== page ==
Sell My Business? Preparations Start Now

BY David Rowat

Ever heard this advice: “Just run the business well, and the exit will take care of itself”? Nothing could be further from the truth. Many businesses sold based on this type of foolish thinking probably caused their technology entrepreneurs to leave billions of dollars on the table. Many entrepreneurs had worked for years building their companies, not realizing that more value is created at the exit than at any other time.

To maximize the selling price of your technology company, you need an exit strategy, an exit plan that you diligently execute and lots of advance preparation. The exit will not take care of itself, even if an unsolicited offer comes in. It is a fundamental business process like development or marketing.

There are two other chapters in the Exits series:

These chapters discuss how to maximize the probability that your company will actually sell, how to negotiate the best price, and when in the cycle of your business and industry is the best time to seek and exit.

In this article and the attached presentation, we will focus on the detailed preparations you need to make to be ready for an exit.

There are several steps in preparing for an exit.

Build Alignment Around the Exit Strategy

The founders, executives, investors and other stakeholders must all agree on the exit strategy. If they don’t, the exit will surely crater, and worse, it may permanently impair the company and the relations among the stakeholders. You need to develop a written exit strategy which is signed by every stakeholder. The act of writing, discussing and signing a formal agreement forces any hidden disagreements on the exit to the surface where they can be addressed, and alignment built.

 Documentation and Due Diligence

Once the terms of the acquisition have been negotiated, the prospective buyer will begin due diligence, which involves the detailed examination of every important document in the company. If the target company has all of its documentation in order, the due diligence will proceed more smoothly.

You might be able to sell your business in 6 months. On the other hand, disorganized and missing records stall the sale process and sale of your business, drive up the legal costs, and in the worst case, can kill the deal. It might take 18 months to sell your business.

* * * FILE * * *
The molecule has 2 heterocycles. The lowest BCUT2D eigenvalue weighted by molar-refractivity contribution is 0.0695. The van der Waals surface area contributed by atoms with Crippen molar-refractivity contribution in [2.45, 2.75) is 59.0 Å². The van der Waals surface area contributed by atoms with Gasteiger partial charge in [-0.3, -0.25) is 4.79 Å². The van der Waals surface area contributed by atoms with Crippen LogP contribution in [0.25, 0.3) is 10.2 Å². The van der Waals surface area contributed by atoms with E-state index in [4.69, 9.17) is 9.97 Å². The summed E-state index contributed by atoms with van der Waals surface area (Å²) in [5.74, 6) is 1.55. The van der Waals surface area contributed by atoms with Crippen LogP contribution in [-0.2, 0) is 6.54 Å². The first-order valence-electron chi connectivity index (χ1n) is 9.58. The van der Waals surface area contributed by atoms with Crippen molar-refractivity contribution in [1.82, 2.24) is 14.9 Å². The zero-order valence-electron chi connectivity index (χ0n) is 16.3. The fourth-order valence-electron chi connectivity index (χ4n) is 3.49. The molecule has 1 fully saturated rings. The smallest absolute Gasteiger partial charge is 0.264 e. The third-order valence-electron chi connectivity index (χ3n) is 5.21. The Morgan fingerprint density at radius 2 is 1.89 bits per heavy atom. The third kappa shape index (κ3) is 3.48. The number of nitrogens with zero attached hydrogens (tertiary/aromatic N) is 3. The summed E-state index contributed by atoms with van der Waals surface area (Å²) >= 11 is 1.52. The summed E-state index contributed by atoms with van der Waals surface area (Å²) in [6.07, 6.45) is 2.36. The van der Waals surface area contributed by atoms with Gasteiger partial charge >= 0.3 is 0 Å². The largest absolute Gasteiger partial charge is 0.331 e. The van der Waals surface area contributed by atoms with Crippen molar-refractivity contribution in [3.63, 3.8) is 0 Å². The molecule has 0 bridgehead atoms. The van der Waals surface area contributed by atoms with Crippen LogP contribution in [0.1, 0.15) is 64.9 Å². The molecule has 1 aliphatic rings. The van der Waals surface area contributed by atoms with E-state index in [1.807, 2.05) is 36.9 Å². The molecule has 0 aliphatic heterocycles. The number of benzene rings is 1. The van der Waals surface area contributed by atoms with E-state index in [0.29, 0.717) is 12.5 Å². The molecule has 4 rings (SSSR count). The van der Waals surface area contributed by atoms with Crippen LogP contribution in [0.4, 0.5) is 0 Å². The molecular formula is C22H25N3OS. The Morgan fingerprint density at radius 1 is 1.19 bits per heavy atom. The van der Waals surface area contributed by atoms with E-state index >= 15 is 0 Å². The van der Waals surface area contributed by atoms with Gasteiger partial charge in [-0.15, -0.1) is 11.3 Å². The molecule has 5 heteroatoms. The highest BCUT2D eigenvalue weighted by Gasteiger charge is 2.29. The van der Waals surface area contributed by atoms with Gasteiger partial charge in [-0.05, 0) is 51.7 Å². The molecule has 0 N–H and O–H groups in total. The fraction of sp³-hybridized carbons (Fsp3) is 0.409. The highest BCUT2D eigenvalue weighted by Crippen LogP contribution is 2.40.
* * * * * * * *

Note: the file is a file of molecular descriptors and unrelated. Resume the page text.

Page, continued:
The longer the exit takes, the worse it is for the business owner of the selling company. Many company developments are on hold while the exit takes place, which impairs the pricing of your business. What your business is worth vs. the sale price for can change based on an exit stretching into a long term deal.

Following the guidelines in the attached presentation, you can organize your documentation in advance to facilitate the potential buyer’s diligence and shorten the time frame of your exit.

Virtual Data Room

To begin, create a virtual data room. You can use Dropbox or any of the popular online data room applications. Create folders and sub-folders to store all the documents.

Although the organization of the data room is specific to your type of business, most of the required documents are common to all companies. Use Table 1 as a starting point:

Table 1:  Organization of a Virtual Typical Data Room

  1. Corporate Records

1.1   Articles and Bylaws

1.2   Directors

1.3   Security holders

1.4   Stock Option Plan

1.5   Insurance

1.6   Shareholder Agreements

 

  1. Human Resources

2.1 Organization Chart

2.2 Employment Agreements

2.3 Stock Option Agreements

2.4 Severance Agreements

2.5 HR Manual and Policies

2.6 Benefits Plan

 

  1. Financial Information

3.1 Financial Statements

3.2 Tax Returns

3.3  Government Assistance

3.3 Financial Model

 

  1. Finance

4.1  Share Purchase Agreements

4.2  Loan Agreements

4.3  Term Sheets

4.4  Pitch Decks

 

  1. Material Physical Assets and Inventory

 

  1. Intellectual Property

6.1 Patents

6.2 Trademarks

6.3 Trade Secrets, know-how, show-how

 

  1. Material Contracts

7.1 Lease

7.2 Customer Contracts

7.3 Supply Agreements

7.3 Development Agreements

 

Then populate the folders with electronic versions of all the corporate documents.

This can be a massive amount of work. To make it simpler, in the presentation, we separate the mass of documentation into three categories:

  • Category 1: Basic documentation you need to bring up to date once and may never need to review again (e.g. company articles, stock option plans, etc.)
  • Category 2: Simple documentation you need to keep up to date on an on-going basis, but should not require an abundance of time (e.g. monthly financial statements)
  • Category 3: Documentation which you prepare only once you start an exit transaction (e.g. Financial Model, exit collateral)

Start now to create the virtual data room and begin to populate it with the required documents. Once Category 1 is complete, then regular attention to the category 2 will keep the data room continuously updated, ready for an exit. The founders and acquirers will be very pleased that you did this. It will save time and simplify the exit.